Did Something Change?

It used to be that the pro sports photographers and photojournalists all used Canon or Nikon DSLRs with single digit numbers in their name. Then Sony came along with the A9 in 2017 and joined the party. 

bythom sony a9

The thing that distinguished all those cameras is that they were optimized for speed and low light, not pixel count. The Canon 1DX Mark III and Nikon D6—the current models in a long lineage—are 20mp, while the Sony A9 Mark II (also current model) is 24mp. The Nikon D6, in particular, has sensor design that particularly suits high ISO work, to the point that it actually impairs dynamic range some in the lower ISO range.

Rumors—and not just about the upcoming Sony A9 iteration—seem to indicate that the days of low pixel count but high speed are nearing an end. Nikon's upcoming high-end mirrorless camera is also rumored to be a high pixel count camera. Meanwhile, the recent Canon R5 will happily fire away its 45mp at 20 fps. 

What happened?

Three things are driving the trend line now:

  1. With BSI and other advances, the light collection on a full frame sensor is about the same whether the sensor has 20, 24, 36, or 45mp. If you're talking about output that isn't stretching pixels out into visibility (e.g. almost all news reporting and even sports photography such as the Sports Illustrated magazine spreads), then the visible noise is the same. But what about cropping to get the sports image, you ask? Same thing applies, as if you don't have enough lens, you'd be cropping both a 20mp and a 45mp image.
  2. With copper, stacked silicon, and smaller process size, among other things, bandwidth has improved and will continue to do so. Add in faster and better SoC (Bionz, Digic, Expeed) and sometimes dual SoC, and you can handle that bandwidth just fine.
  3. The overall market collapse coupled with the pricing pressure on photographers has made the "just buy every model you need for specific purposes" notion fly out the window. Not many are buying multiple cameras now, and the ones that are tend to be looking at video features, not still features. Meanwhile, camera companies can't afford to have huge model lines where every specific need is filled.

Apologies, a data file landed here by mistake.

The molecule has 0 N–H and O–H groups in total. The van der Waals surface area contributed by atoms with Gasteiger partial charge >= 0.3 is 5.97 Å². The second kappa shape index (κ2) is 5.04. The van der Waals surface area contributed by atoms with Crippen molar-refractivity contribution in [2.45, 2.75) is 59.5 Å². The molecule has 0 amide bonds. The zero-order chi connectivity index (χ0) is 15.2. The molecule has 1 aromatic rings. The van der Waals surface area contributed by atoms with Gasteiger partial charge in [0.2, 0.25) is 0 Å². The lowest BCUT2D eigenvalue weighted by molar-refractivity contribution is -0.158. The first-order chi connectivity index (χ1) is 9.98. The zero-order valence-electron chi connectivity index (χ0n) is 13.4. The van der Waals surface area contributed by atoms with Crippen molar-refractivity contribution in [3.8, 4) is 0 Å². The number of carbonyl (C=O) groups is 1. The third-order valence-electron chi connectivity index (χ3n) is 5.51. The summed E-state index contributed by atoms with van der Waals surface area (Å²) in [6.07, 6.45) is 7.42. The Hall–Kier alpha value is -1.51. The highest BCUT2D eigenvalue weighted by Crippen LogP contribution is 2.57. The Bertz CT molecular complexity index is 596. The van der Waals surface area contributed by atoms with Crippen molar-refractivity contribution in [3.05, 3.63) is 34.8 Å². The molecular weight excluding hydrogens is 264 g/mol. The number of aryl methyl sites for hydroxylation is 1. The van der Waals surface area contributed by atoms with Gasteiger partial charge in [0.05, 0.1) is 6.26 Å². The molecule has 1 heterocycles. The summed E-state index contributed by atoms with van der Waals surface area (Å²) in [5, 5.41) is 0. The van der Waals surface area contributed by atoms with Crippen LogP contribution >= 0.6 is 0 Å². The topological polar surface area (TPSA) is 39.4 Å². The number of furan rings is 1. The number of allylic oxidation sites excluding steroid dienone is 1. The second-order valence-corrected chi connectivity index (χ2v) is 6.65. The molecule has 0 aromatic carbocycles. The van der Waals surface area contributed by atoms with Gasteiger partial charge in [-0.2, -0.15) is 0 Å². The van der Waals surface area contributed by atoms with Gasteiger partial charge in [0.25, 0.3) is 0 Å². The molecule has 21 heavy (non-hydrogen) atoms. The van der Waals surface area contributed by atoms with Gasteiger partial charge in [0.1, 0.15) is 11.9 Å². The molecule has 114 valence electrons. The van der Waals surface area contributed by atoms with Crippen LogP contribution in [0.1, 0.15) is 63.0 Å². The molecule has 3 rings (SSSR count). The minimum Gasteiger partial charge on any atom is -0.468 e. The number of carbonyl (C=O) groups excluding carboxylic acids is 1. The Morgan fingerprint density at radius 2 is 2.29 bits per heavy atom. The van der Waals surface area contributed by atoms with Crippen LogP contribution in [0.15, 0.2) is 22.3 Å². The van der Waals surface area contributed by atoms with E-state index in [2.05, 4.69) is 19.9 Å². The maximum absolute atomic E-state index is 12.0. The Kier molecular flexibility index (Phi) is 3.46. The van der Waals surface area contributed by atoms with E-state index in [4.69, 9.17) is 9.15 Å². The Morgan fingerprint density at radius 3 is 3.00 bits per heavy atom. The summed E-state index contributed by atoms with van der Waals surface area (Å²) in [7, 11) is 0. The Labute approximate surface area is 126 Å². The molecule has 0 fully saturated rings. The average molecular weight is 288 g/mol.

So while the top of the DSLR market maxed out with the 20mp Canon 1DX Mark III and Nikon D6, the mirrorless market is likely to top out differently, with the Canon R5, Nikon Z9, and Sony A9 Mark III all around the 45mp mark. It's a good thing we've moved to the faster CFe cards, as we need big cards that perform really fast, particularly on ingest to our computers. And yes, that means that your old computer might not keep up and you'll need more storage and backup for it. The price of progress.

But this trend isn't going to stop with just the top-end cameras, either. I think the mid-level cameras will rise up in pixel count, too. The Sony A7 Mark IV is rumored to be coming in at 30-32mp.  I'll say this, too: the only thing I don't like about the Canon R6 is that it's just 20mp. It's the highest priced in the "basic" full frame model competition (R6, Z6 II, S5, A7), and it has the lowest pixel count. That will work against it over time, I think. 

Yes, I know some of you are saying "stop, I don't want more pixels." But the other trend dedicated cameras are fighting against is that smartphones are adding pixels, too. In order to stand out, there's a delicate balance where the ILC is going to have to be clearly better than 20mp with a 20-100mm lens (which is about where the middle of the smartphone market seems to be headed). 

Moreover, I've written it before: more sampling is always welcome. My goal has always been "optimum capture with optimal processing," which is basically the Ansel Adams thing stated a different way. 

Those two things taken together mean that there will be fewer of us in the future, but we'll be asking for "more." Those that don't need "more" will more and more find that their smartphone is all they need. 

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